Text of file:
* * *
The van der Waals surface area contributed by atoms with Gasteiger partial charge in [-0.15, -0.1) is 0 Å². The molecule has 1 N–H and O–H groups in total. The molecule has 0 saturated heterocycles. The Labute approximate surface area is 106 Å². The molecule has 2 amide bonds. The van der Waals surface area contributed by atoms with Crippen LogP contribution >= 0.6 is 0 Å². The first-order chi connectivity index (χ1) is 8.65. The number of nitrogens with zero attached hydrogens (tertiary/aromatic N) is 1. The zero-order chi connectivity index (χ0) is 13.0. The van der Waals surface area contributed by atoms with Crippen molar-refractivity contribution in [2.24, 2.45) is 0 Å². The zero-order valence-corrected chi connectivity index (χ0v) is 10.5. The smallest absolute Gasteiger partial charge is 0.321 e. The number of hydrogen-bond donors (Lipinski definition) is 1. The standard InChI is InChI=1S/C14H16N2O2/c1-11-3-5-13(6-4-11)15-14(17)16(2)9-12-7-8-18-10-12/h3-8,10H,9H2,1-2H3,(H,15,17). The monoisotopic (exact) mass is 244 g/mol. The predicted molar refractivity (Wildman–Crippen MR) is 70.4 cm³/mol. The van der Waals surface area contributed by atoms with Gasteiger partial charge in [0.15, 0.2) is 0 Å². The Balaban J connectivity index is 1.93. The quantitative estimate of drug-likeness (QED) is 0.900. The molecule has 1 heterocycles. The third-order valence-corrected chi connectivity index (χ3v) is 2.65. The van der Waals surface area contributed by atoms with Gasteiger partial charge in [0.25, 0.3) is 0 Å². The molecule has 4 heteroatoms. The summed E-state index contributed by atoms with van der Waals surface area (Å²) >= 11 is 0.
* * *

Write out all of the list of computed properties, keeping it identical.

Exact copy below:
The van der Waals surface area contributed by atoms with Gasteiger partial charge in [-0.15, -0.1) is 0 Å². The molecule has 1 N–H and O–H groups in total. The molecule has 0 saturated heterocycles. The Labute approximate surface area is 106 Å². The molecule has 2 amide bonds. The van der Waals surface area contributed by atoms with Crippen LogP contribution >= 0.6 is 0 Å². The first-order chi connectivity index (χ1) is 8.65. The number of nitrogens with zero attached hydrogens (tertiary/aromatic N) is 1. The zero-order chi connectivity index (χ0) is 13.0. The van der Waals surface area contributed by atoms with Crippen molar-refractivity contribution in [2.24, 2.45) is 0 Å². The zero-order valence-corrected chi connectivity index (χ0v) is 10.5. The smallest absolute Gasteiger partial charge is 0.321 e. The number of hydrogen-bond donors (Lipinski definition) is 1. The standard InChI is InChI=1S/C14H16N2O2/c1-11-3-5-13(6-4-11)15-14(17)16(2)9-12-7-8-18-10-12/h3-8,10H,9H2,1-2H3,(H,15,17). The monoisotopic (exact) mass is 244 g/mol. The predicted molar refractivity (Wildman–Crippen MR) is 70.4 cm³/mol. The van der Waals surface area contributed by atoms with Gasteiger partial charge in [0.15, 0.2) is 0 Å². The Balaban J connectivity index is 1.93. The quantitative estimate of drug-likeness (QED) is 0.900. The molecule has 1 heterocycles. The third-order valence-corrected chi connectivity index (χ3v) is 2.65. The van der Waals surface area contributed by atoms with Gasteiger partial charge in [0.25, 0.3) is 0 Å². The molecule has 4 heteroatoms. The summed E-state index contributed by atoms with van der Waals surface area (Å²) >= 11 is 0.